This article relies largely or entirely upon a single source. (November 2014)
|1045 BC–256 BC|
|Population concentration and boundaries of the Western Zhou Dynasty (1050–771 BC) in China|
Population concentration and boundaries of the Western Zhou Dynasty (1050–771 BC) in China
|Religion||Chinese folk religion, Hundred Schools of Thought|
|Currency||Cash (Chinese coin), Chinese coin|
|ISO 3166 code||[[ISO 3166-2:Template:ISO 3166 code|Template:ISO 3166 code]]|
The Zhou Dynasty defeated the Shang Dynasty using the mandate of heaven and said they where immortal at about 1046 BC, and came to power. They changed the capital from Henan to a place near present-day Xi'an, near the Yellow River. The Zhou Dynasty also brought a new theory. This theory told the people that kings had the order of the gods to rule the country (Mandate of Heaven). Almost all dynasties of Chinese rulers continued to repeat this theory. The kings of this dynasty won many new areas. For the first time in the history of China, large number of persons also moved from one area to other area for settlement.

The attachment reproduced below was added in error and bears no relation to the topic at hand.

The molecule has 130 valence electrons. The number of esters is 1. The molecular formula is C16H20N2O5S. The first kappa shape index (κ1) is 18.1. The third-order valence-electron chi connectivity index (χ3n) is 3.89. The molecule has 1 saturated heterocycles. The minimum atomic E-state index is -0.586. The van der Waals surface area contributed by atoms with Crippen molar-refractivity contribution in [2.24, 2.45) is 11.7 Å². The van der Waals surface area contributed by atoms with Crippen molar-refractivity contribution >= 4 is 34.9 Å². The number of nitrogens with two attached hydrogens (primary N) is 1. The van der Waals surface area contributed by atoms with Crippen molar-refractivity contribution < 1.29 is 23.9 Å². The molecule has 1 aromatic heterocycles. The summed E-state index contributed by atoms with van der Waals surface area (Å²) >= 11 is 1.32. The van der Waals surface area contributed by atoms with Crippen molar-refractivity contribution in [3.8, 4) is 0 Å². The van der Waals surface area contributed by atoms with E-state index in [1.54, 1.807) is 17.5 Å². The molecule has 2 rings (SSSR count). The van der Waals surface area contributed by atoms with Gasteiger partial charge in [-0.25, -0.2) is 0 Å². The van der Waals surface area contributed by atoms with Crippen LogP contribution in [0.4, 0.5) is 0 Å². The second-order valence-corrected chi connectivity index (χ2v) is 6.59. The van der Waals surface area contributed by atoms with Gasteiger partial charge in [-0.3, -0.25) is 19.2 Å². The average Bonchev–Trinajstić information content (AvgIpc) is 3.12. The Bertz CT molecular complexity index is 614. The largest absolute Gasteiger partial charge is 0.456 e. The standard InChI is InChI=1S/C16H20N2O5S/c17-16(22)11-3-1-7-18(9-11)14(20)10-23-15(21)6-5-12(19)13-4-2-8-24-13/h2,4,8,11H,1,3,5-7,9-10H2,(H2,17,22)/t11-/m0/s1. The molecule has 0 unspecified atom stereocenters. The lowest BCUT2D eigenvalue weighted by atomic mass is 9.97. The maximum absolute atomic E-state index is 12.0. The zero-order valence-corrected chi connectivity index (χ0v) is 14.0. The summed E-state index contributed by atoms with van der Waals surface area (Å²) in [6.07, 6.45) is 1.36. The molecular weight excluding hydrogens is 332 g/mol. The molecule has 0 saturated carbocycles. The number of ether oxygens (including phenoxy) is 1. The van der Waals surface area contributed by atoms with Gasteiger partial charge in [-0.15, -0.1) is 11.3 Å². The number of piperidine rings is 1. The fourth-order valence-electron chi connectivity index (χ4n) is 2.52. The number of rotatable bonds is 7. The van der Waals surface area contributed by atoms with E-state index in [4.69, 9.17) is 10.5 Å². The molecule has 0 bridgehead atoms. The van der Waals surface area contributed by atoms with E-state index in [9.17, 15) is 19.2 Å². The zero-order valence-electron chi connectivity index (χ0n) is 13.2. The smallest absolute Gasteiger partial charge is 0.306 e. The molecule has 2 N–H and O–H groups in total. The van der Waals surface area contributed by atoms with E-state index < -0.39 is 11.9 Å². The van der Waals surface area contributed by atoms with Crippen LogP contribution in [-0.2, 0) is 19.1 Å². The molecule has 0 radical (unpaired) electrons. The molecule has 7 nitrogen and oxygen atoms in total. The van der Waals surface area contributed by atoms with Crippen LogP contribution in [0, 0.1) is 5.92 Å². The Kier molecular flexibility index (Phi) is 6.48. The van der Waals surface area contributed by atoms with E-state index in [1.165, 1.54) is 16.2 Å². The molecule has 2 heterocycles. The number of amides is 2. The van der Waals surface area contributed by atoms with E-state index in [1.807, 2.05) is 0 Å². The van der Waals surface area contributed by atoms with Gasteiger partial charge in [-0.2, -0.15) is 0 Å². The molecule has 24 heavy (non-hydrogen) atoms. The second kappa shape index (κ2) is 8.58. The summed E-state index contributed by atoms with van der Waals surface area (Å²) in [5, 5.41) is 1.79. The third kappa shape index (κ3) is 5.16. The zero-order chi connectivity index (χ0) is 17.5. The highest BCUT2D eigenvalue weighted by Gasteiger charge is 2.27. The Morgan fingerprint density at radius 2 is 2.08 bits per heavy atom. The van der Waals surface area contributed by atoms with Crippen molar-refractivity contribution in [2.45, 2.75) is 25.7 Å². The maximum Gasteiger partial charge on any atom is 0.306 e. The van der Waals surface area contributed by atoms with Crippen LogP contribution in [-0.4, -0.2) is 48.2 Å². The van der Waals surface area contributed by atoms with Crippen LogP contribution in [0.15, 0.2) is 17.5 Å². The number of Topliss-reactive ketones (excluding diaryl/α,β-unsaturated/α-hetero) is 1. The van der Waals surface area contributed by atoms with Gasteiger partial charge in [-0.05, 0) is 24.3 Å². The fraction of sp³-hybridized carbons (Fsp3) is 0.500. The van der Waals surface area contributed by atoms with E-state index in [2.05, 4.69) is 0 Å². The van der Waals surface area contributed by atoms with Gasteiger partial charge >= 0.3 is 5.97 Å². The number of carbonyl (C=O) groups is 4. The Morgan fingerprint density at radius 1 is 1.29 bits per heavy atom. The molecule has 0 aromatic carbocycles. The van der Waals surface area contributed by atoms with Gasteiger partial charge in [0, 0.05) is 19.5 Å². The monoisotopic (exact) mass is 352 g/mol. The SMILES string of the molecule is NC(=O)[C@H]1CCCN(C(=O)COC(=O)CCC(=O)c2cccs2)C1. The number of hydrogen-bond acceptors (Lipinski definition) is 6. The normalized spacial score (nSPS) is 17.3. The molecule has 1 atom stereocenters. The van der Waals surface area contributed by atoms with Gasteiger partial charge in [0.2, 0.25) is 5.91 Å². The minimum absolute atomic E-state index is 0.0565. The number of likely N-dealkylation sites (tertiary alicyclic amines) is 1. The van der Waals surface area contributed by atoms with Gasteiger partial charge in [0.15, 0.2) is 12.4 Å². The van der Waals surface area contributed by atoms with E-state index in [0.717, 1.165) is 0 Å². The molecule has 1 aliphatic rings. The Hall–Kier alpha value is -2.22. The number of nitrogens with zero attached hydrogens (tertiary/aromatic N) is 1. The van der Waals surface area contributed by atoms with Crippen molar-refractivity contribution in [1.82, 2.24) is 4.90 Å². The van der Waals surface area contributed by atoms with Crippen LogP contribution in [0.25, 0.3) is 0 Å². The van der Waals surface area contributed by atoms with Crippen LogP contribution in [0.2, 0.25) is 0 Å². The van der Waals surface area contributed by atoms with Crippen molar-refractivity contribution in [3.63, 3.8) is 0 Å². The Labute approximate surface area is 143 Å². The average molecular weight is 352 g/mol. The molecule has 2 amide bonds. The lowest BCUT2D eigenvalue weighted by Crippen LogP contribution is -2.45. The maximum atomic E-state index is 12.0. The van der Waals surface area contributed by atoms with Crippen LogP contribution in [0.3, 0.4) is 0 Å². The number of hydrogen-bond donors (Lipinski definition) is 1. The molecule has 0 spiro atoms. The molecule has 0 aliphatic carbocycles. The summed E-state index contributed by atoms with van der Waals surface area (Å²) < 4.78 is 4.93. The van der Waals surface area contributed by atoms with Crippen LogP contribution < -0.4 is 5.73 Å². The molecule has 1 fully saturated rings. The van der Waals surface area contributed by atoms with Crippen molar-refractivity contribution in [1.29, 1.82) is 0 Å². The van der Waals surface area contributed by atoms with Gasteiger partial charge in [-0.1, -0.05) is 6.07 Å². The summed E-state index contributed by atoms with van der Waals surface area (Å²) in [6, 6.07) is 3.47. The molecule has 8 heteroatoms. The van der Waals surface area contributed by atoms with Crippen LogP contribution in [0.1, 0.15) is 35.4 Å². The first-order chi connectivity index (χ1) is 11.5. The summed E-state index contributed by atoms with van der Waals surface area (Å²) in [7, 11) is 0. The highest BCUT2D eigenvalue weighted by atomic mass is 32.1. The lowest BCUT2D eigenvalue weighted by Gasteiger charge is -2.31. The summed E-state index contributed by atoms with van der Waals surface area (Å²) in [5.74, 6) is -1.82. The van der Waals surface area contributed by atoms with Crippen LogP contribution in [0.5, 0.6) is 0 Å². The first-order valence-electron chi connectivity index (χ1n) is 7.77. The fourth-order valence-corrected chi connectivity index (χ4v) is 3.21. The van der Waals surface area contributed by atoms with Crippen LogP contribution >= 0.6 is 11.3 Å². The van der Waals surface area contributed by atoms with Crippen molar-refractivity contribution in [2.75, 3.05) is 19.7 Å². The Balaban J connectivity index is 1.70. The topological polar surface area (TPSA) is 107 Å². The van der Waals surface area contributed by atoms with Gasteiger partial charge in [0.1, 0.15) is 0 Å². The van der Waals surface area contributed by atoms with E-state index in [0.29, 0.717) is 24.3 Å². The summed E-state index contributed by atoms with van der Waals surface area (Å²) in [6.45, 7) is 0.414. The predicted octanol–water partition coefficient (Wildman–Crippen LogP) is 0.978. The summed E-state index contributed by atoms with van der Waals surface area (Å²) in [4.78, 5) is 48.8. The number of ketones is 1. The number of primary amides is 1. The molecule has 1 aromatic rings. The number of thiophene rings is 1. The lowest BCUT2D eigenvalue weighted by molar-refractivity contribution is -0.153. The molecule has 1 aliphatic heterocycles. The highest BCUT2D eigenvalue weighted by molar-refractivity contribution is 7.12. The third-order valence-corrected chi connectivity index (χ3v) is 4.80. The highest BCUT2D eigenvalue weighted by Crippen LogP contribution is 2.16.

During the Zhou Dynasty, the origins of matured Chinese philosophy developed. The greatest Chinese philosophers were Kong Fuzi (Latin: Confucius), founder of Confucianism, and Laozi, founder of Daoism. Other philosophers, theorists, and schools of thought in this era were Mozi (Latin: Micius), founder of Mohism, Mengzi (Latin: Mencius), a famous Confucian who expanded upon Kong Fuzi's legacy, Shang Yang and Han Feizi, responsible for the development of ancient Chinese Legalism (the core philosophy of the Qin Dynasty), and Xunzi.
- Schirokauer & Brown 2006. "A Brief history of Chinese civilization: second edition". Wadsworth, Thomson Learning, pp. 25–47.
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